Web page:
Last Nov. 5, the Eagles made a move that might have saved their season. They cut Dexter McDougle and claimed Cre’Von LeBlanc off waivers. 

After just a couple weeks, LeBlanc became the Eagles’ nickel cornerback and solidified the position. He averaged over 50 snaps per game down the stretch in the regular season and played 77 snaps in two playoff games for a secondary that was completely decimated by injuries. And in the divisional round game, when Drew Brees decided to attack LeBlanc on the first play from scrimmage, LeBlanc instead intercepted the pass. 

“I don’t know where we’d be without Cre,” Jim Schwartz said last season. 

Despite all that, LeBlanc didn’t get any first-team practice reps this spring. 

Even without Jalen Mills and Ronald Darby (both still recovering), it seems like Rasul Douglas, Avonte Maddox and Sidney Jones are planted firmly ahead of LeBlanc on the depth chart. 

It is what it is,” LeBlanc said last week. “All I can do is focus on the reps I get. When I am out there on the field, make sure I come up big. I have very little room for error, so go out there and make sure I have my face in the playbook and keep making plays.

It might seem unfair. 

After all, LeBlanc was a big reason the Eagles were able to turn their season around last year. Even though they lost to the Saints in the divisional round, he had an interception, seven tackles and two PBUs. He played well. He played well enough that you’d understand if he was disappointed he hasn’t gotten even a few first-team reps. But he says he’s not focused on that.

 

On the flip side, the Eagles drafted Jones and Douglas and Maddox, so it makes sense that they’re going to want to give those guys opportunities. And, for what it’s worth, all three had good springs in front of LeBlanc.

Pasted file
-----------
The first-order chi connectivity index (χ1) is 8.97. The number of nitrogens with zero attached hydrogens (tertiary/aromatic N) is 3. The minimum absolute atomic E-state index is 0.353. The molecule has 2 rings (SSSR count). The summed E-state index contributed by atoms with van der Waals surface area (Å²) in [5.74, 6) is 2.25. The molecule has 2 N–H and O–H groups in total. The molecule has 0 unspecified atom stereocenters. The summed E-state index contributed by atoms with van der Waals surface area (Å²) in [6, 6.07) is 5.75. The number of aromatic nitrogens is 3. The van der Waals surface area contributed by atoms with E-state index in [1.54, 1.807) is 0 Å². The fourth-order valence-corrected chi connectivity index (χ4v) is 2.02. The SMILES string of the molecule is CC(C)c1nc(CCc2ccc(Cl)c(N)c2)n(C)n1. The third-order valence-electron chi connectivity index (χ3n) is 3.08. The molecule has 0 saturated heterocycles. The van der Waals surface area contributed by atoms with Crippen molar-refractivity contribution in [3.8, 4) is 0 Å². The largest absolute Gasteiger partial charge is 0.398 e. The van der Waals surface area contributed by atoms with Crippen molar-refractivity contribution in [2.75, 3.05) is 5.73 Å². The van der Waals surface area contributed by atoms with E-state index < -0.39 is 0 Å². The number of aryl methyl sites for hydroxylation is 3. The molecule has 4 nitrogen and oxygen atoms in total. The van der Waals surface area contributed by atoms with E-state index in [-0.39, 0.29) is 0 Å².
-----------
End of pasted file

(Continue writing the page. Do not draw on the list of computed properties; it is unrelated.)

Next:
I listed LeBlanc as one of five losers from the spring and it had nothing to do with his play. Like he always has since he’s been here, LeBlanc played well during OTAs and minicamp. It was just that the Eagles don’t seem eager to give him a chance to retain his slot corner spot. 

After having such a big role and after helping turn around the Eagles’ 2018 season, it seems like that role won’t be there for LeBlanc this year. 

If it shakes out like that … I can only control what I can control. When I do my thing on the field, then that’s what I’m there for. That’s what I’m going to do. That’s what I’m there for. But at the end of the day, wherever Coach needs me, inside, outside, I’m here to do my part. Whether it’s on defense, special teams. I’m just here to win a championship.

That’s a mature outlook from LeBlanc. But the 24-year-old said it’s not a new outlook for him. He knows the importance about keeping his mind unclogged. And if he’s not on the field, his friends are. The group of cornerbacks is close; it legitimately roots for each other and competition is high. 

Think about it. Because of injuries last season, a bunch of younger players have more experience. LeBlanc, who has bounced around in his three NFL seasons, is probably the sixth corner on the depth chart behind Darby, Mills, Jones, Maddox and Douglas, but he’s still the same guy who played really well last season. After injuries decimated the Eagles’ secondary in 2018, they at least appear to have great cornerback depth heading into 2019. 

Would LeBlanc like a chance to win his nickel corner spot back? Of course. But when the team reports for training camp on July 24, he won’t be stressing about it. 

“If you starting thinking about all that other stuff, you clog your mind up and then you’re not performing on the field,” LeBlanc said. “It can mess you up. Our room is real competitive, we all root for one another. It don’t matter who’s out there.”

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